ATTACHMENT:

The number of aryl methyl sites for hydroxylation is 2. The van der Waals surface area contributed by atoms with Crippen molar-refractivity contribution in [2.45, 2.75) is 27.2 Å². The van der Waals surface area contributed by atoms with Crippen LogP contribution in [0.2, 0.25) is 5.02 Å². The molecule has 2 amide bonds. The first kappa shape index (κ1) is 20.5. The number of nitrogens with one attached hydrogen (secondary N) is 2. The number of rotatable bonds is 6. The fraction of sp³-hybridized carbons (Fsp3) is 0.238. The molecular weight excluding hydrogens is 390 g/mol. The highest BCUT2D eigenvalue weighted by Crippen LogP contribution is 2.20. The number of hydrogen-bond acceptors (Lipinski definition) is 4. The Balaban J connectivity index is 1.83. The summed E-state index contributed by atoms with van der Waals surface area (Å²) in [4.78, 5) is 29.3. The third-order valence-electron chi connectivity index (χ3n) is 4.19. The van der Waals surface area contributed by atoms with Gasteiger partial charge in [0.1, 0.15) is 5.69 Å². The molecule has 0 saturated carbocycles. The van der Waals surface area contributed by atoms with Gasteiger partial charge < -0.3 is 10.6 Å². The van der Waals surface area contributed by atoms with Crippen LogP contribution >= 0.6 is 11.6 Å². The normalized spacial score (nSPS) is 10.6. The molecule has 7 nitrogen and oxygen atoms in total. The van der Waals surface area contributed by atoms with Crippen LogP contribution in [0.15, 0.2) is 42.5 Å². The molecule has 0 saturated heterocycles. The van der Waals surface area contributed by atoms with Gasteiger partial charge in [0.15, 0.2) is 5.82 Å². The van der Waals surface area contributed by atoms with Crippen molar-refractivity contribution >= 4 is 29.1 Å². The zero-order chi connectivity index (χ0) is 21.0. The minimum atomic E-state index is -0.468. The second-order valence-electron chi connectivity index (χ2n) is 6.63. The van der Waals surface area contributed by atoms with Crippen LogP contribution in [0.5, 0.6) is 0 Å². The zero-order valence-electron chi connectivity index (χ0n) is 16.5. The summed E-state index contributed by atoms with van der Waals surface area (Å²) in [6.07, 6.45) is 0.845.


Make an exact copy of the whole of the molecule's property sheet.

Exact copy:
The number of aryl methyl sites for hydroxylation is 2. The van der Waals surface area contributed by atoms with Crippen molar-refractivity contribution in [2.45, 2.75) is 27.2 Å². The van der Waals surface area contributed by atoms with Crippen LogP contribution in [0.2, 0.25) is 5.02 Å². The molecule has 2 amide bonds. The first kappa shape index (κ1) is 20.5. The number of nitrogens with one attached hydrogen (secondary N) is 2. The number of rotatable bonds is 6. The fraction of sp³-hybridized carbons (Fsp3) is 0.238. The molecular weight excluding hydrogens is 390 g/mol. The highest BCUT2D eigenvalue weighted by Crippen LogP contribution is 2.20. The number of hydrogen-bond acceptors (Lipinski definition) is 4. The Balaban J connectivity index is 1.83. The summed E-state index contributed by atoms with van der Waals surface area (Å²) in [4.78, 5) is 29.3. The third-order valence-electron chi connectivity index (χ3n) is 4.19. The van der Waals surface area contributed by atoms with Gasteiger partial charge in [0.1, 0.15) is 5.69 Å². The molecule has 0 saturated carbocycles. The van der Waals surface area contributed by atoms with Gasteiger partial charge < -0.3 is 10.6 Å². The van der Waals surface area contributed by atoms with Crippen LogP contribution >= 0.6 is 11.6 Å². The normalized spacial score (nSPS) is 10.6. The molecule has 7 nitrogen and oxygen atoms in total. The van der Waals surface area contributed by atoms with Crippen LogP contribution in [0.15, 0.2) is 42.5 Å². The molecule has 0 saturated heterocycles. The van der Waals surface area contributed by atoms with Gasteiger partial charge in [0.15, 0.2) is 5.82 Å². The van der Waals surface area contributed by atoms with Crippen molar-refractivity contribution >= 4 is 29.1 Å². The zero-order chi connectivity index (χ0) is 21.0. The minimum atomic E-state index is -0.468. The second-order valence-electron chi connectivity index (χ2n) is 6.63. The van der Waals surface area contributed by atoms with Crippen LogP contribution in [0.5, 0.6) is 0 Å². The zero-order valence-electron chi connectivity index (χ0n) is 16.5. The summed E-state index contributed by atoms with van der Waals surface area (Å²) in [6.07, 6.45) is 0.845.